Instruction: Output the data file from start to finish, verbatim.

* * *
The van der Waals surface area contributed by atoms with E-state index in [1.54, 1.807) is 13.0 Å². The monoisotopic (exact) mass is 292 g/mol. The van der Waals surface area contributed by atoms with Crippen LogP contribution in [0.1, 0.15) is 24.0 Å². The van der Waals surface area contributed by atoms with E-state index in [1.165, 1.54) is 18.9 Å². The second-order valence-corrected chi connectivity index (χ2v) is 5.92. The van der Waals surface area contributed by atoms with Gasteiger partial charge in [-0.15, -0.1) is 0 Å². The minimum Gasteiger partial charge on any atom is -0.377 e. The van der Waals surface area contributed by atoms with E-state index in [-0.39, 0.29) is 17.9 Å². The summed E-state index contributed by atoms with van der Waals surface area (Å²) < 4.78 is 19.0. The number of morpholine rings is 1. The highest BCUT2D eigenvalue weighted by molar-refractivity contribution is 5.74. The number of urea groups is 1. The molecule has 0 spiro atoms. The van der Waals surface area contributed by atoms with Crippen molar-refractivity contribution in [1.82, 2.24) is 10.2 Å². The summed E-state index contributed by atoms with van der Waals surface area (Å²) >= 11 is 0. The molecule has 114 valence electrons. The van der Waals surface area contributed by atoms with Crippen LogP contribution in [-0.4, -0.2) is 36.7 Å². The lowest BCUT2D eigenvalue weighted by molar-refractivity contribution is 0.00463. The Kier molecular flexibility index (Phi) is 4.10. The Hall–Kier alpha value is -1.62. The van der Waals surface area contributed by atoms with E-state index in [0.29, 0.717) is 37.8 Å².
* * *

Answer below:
The van der Waals surface area contributed by atoms with E-state index in [1.54, 1.807) is 13.0 Å². The monoisotopic (exact) mass is 292 g/mol. The van der Waals surface area contributed by atoms with Crippen LogP contribution in [0.1, 0.15) is 24.0 Å². The van der Waals surface area contributed by atoms with E-state index in [1.165, 1.54) is 18.9 Å². The second-order valence-corrected chi connectivity index (χ2v) is 5.92. The van der Waals surface area contributed by atoms with Gasteiger partial charge in [-0.15, -0.1) is 0 Å². The minimum Gasteiger partial charge on any atom is -0.377 e. The van der Waals surface area contributed by atoms with E-state index in [-0.39, 0.29) is 17.9 Å². The summed E-state index contributed by atoms with van der Waals surface area (Å²) < 4.78 is 19.0. The number of morpholine rings is 1. The highest BCUT2D eigenvalue weighted by molar-refractivity contribution is 5.74. The number of urea groups is 1. The molecule has 0 spiro atoms. The van der Waals surface area contributed by atoms with Crippen molar-refractivity contribution in [1.82, 2.24) is 10.2 Å². The summed E-state index contributed by atoms with van der Waals surface area (Å²) >= 11 is 0. The molecule has 114 valence electrons. The van der Waals surface area contributed by atoms with Crippen LogP contribution in [-0.4, -0.2) is 36.7 Å². The lowest BCUT2D eigenvalue weighted by molar-refractivity contribution is 0.00463. The Kier molecular flexibility index (Phi) is 4.10. The Hall–Kier alpha value is -1.62. The van der Waals surface area contributed by atoms with E-state index in [0.29, 0.717) is 37.8 Å².